Practicing employment law can be very complex yet very fulfilling. It can involve employment discrimination suits, which range from race, sex, age or disability discrimation to cases which pertain to misappropriation of trade secrets or suits to enforce Non-Competition Agreements. You might represent the employee who feels wronged, or you could represent employers against those claims. If you defend the employers part of your responsibility would be to advise the employers how to best avoid these suits.
These cases typically involve complicated relationships between people in the workplace and therefore may be fraught with emotion and hurt feelings. There is a very human component to this field, so a prerequisite needed to practice in this field would be people skills. You must develop a real trust relationship with your clients and serve as their competent advisor, regardless of the side you argue. You should also possess excellent writing skills and ensure that you are up to date on the latest developments in the field.
The next Jacksonville Bar Association’s monthly luncheon will be on Wednesday, March 6, 2013 at noon at the Hyatt Downtown, 225 E. Coastline Dr. The program this month features Terence C. “Terry” Coonan, who is the executive director of Florida State University Center for the Advancement of Human Rights. He leads the multidisciplinary center’s efforts to educate and train a new generation of human rights advocates, track human rights issues and serve as an advocate for human rights nationally and internationally. Professor Coonan has served as the Managing Editor of the Human Rights Quarterly. He also has worked at the Department of Justice in the Executive Office of Immigration Review, litigated asylum and immigration cases nationwide, and has worked on various United Nations human rights projects.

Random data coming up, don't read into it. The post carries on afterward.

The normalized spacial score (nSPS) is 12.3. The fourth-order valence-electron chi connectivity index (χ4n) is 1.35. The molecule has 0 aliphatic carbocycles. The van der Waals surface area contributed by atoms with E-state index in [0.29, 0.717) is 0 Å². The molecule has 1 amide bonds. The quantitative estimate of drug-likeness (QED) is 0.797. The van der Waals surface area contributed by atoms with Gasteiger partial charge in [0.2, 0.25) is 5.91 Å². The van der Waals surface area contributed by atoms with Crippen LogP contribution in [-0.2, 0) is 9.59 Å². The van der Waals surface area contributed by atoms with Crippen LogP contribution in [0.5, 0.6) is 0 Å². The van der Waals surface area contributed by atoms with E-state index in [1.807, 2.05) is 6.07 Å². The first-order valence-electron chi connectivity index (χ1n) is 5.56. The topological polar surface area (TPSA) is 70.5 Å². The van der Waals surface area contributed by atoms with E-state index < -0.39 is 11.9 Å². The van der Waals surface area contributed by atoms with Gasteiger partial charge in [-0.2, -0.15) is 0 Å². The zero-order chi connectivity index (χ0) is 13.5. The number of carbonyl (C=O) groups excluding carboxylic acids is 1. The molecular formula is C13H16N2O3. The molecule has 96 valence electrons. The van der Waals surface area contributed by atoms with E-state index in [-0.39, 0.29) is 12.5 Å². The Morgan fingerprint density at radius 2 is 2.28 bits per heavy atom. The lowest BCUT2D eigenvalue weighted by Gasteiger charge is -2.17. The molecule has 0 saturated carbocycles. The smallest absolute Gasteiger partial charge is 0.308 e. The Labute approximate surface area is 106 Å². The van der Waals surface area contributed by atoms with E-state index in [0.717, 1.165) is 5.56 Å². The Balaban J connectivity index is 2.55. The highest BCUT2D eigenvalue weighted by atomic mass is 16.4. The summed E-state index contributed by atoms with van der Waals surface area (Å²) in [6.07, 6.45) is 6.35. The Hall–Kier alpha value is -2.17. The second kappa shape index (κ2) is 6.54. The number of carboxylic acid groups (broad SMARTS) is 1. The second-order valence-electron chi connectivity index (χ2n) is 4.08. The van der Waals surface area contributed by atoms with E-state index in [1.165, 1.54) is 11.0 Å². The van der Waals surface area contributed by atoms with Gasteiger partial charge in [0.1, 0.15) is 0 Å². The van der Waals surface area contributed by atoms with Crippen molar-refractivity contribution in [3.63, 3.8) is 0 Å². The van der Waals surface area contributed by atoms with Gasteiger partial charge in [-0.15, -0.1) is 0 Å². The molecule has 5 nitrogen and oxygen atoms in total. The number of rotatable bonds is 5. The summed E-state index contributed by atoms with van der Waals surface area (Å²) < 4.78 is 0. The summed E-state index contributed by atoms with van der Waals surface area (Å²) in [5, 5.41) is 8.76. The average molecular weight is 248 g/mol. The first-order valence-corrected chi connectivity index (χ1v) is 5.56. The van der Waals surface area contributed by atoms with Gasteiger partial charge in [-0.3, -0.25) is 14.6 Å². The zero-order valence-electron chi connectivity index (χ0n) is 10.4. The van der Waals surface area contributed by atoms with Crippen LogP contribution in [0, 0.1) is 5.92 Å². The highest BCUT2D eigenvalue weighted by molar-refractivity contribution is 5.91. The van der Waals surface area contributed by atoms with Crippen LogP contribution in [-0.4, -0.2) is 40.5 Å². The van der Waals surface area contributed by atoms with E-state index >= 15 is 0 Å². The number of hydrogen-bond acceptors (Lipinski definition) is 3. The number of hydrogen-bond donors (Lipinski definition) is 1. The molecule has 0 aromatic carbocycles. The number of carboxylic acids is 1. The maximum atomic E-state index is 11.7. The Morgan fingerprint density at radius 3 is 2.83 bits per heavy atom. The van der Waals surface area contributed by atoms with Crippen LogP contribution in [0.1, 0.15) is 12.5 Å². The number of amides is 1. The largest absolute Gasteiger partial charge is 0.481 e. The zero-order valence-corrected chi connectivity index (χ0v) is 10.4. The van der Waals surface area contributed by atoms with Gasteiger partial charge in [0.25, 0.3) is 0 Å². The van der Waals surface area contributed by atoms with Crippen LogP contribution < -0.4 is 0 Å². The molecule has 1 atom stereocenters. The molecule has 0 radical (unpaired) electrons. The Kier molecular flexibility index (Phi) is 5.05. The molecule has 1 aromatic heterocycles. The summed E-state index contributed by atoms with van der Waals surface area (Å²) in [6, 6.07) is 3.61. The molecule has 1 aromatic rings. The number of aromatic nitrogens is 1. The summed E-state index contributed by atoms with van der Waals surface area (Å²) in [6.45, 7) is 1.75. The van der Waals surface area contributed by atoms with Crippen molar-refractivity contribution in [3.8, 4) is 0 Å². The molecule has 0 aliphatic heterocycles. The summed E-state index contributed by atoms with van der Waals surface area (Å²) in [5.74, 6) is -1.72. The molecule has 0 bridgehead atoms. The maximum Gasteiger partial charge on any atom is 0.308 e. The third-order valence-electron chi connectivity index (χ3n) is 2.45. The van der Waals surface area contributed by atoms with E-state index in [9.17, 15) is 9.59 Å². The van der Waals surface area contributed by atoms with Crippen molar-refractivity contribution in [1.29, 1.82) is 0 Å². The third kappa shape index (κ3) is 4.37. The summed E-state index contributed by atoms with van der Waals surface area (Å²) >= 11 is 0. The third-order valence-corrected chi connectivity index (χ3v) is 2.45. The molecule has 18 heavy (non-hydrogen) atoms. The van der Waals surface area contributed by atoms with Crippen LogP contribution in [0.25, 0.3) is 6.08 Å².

To attend, email@example.com to make a reservation. Be sure to mention that you are a student and whether you are a Bar Association Member. If you aren’t a member, request to attend as a guest and simply pay for your meal, but remember, joining the Jacksonville Bar Association as a Student Member is only $25 a year and entitles you to attend all luncheons and many other events for free.
Are you interested in learning about a legal career in the military? The Marine JAG Corps hasn’t visited our campus in a few years, but this semester they are coming back! Mark your calendars for Monday, February 25th when you will have more than one opportunity to meet and talk to representatives from the Marine JAG Corps. Learn about the benefits of being a Marine JAG, the application process, the commissioning process, internship opportunities and any other burning questions that you have!
Come to an open information session in Room 420 at 10:00-10:30 a.m. or 2:00-2:30 p.m. or stop by their table in the Atrium at Noon! Be sure to take advantage of this rare opportunity!!
RSVP for the Social Networking Presentation on February 21st!
We’ve all heard about the pitfalls of social networking, but do you know how to use social networking to your advantage in your job search? On Thursday, February 21st at 12:00 p.m. in Room 525, the Career Services Department will host a social networking workshop. By now, you know all about the “don’ts” of social networking – this presentation will focus on the “do’s.” Join us to learn how to create an effective profile on LinkedIn and how to research and engage with prospective employers through LinkedIn, Twitter, and yes, even Facebook. This presentation will cover the basics for those just getting started and will provide insight on the latest tips, tricks, and trends to improve your odds in today’s job market.
Is Your Resume Flawless? Are You Sure? Join the Career Services Department on Thursday, February 14th at Noon in Room 455 for a Resume Workshop. CSD Counselor Ray Adams will review what makes a legal resume stand out and how to get noticed (in a good way) among the sea of applicants!
Stay a step ahead of your competition and learn some new tips. Even if you think your resume is perfect, a quick refresher is always a great idea! Make sure to bring your computer to work on your resume while you learn!